Find Peace and Quiet for a Weekend in Korea; Where to Visit Besides Seoul

Find Peace and Quiet for a Weekend in Korea; Where to Visit Besides Seoul

The bustling city of Seoul is my first true Korean love, but while I lived there and taught English in Korea many of my weekends were spent outside the city in smaller more peaceful areas of Korea. Here are some of my favorite experiences and memories, which will inevitably be different than yours if you choose to visit – but that’s what traveling is all about, right?

1. Boseong-si (보성시)


Boseong is a quaint small town in southern Korea known for its green tea plantations. The tea fields of Boseong are famously featured in many Korean soap operas and movies and it is a romantic weekend getaway for many Koreans.  Each May they hold a green tea festival in this small countryside town, however, I suggest visiting on an off weekend, as much of the charm of the area is it being a quiet escape from the city and crowds.

I spent the weekend exploring the terraces of the Daehan Daeop Green Tea Plantation, which roll along the landscape and surrounding hiking paths.  For an afternoon break, we indulged in green tea ice cream and rested our feet at a traditional green tea house. Perhaps my favorite part of the weekend was being able to walk around the actual town of Boseong, and not see a single other foreigner around. The residents of Boseong were amazingly friendly and we had the best weekend visiting this charming place.

How I got there: We took an express bus from Seoul Central City Bus Terminal to Gwangju on a Friday night after work. The last bus to Boseong from Gwangju is around 5PM, so we had to spend the night in Gwangju before taking a bus very early the next morning to Boseong Terminal.

More info: http://english.visitkorea.or.kr/enu/ATR/SI_EN_3_6.jsp?cid=1940754

2. Songnisan National Park & Beopjusa (속리산국립공원 & 법주사)


Songnisan National Park is very similar to other Korean national parks, with its granite mountain peaks perched above the tree line. Songnisan’s main attraction, however, is Beopjusa. Beopjusa is one of Korea’s oldest temples dating back to 553 AD and features a much younger, but just as impressive, bronze Buddha statue standing 33m high.

My friends and I decided to turn this excursion into a camping trip, and set up camp in the national park’s campground located immediately to the right of the entrance. The campground is rustic, but its location can’t be beat. We walked the nearby hiking trails and spent hours exploring the historic temples, followed by makgoli, kim bap, and galbi around the campfire.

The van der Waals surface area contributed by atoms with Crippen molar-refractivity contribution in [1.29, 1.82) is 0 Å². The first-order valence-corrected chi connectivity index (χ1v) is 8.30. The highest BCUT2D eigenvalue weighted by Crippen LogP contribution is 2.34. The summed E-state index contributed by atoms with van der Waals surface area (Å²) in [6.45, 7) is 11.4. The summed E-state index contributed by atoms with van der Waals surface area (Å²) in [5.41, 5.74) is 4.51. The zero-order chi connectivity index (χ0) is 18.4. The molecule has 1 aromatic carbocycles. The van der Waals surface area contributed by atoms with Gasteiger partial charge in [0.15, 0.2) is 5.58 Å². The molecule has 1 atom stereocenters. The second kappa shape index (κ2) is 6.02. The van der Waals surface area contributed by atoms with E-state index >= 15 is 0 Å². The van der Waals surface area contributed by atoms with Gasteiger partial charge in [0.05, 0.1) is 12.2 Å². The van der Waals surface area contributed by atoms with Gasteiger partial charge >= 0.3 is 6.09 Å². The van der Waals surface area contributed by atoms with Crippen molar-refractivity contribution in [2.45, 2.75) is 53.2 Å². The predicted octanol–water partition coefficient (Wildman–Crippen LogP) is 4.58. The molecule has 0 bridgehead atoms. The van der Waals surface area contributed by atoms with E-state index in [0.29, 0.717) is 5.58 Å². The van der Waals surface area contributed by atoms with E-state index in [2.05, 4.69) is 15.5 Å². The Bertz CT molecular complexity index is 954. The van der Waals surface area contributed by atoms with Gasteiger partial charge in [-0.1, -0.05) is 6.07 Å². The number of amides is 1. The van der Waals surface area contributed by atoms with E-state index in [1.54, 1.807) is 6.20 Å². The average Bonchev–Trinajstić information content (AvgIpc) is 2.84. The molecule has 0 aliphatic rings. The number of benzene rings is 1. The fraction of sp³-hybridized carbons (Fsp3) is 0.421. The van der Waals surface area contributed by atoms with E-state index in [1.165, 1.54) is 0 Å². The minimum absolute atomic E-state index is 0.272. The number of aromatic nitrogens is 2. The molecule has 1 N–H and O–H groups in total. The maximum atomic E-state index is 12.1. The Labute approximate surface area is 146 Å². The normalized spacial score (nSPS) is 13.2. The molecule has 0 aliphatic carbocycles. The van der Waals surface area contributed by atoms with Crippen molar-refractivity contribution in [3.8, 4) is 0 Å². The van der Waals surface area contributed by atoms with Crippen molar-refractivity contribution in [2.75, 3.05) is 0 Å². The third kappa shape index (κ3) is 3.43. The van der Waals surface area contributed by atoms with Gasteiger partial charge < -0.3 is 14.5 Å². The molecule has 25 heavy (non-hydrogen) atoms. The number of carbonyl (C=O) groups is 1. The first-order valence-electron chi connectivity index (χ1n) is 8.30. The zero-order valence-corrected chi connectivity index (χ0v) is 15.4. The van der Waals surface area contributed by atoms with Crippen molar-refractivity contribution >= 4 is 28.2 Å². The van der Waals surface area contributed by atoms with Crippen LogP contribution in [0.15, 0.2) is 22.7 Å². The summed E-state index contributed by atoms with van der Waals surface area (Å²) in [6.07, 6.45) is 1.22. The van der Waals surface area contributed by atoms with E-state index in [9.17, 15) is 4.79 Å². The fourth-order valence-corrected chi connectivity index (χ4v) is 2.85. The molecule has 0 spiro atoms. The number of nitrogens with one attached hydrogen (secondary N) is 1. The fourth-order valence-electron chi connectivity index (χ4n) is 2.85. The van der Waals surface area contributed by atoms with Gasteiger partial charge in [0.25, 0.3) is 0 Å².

How I got there: We took a direct bus from from Gangbyeon Station in Seoul to Songnisan National Park. Keep in mind it is spelled 속리산 in hangul, and not the way it looks.

More info: http://www.lonelyplanet.com/south-korea/chungcheongbuk-do/songnisan-national-park

3. Danyang & Guinsa (단양&구인사)


Danyang is an outdoorsman’s Korean paradise. This tourist town is a capital of adventure sports in Korea and offers opportunities to hang glide, white water raft, and much more. It is also home to many Korean spas and jimjilbangs (bath houses) to soothe your muscles after a long day. You might ask why adventure sports are categorized as relaxing, but any time spent outdoors in the mountains is my kind of peacefulness.

Our first adventure was exploring the Gosu Caves, which are impressive limestone caves under the Seobak Mountains, followed by skeet shooting at a nearby shotgun range in the middle of the woods. The men who worked at the gun range were definitely surprised to see two young Americans walk in. We spent the afternoon at Guinsa Temple, which is set in a mountain valley (walking through the temple is quite a workout), and has stunning views. Guinsa was a mistake that we happened upon discovering, but became one of my all-time favorite places in Korea.

How I got there: We took the express bus from Dong-Seoul Bus Terminal to Danyang Terminal.

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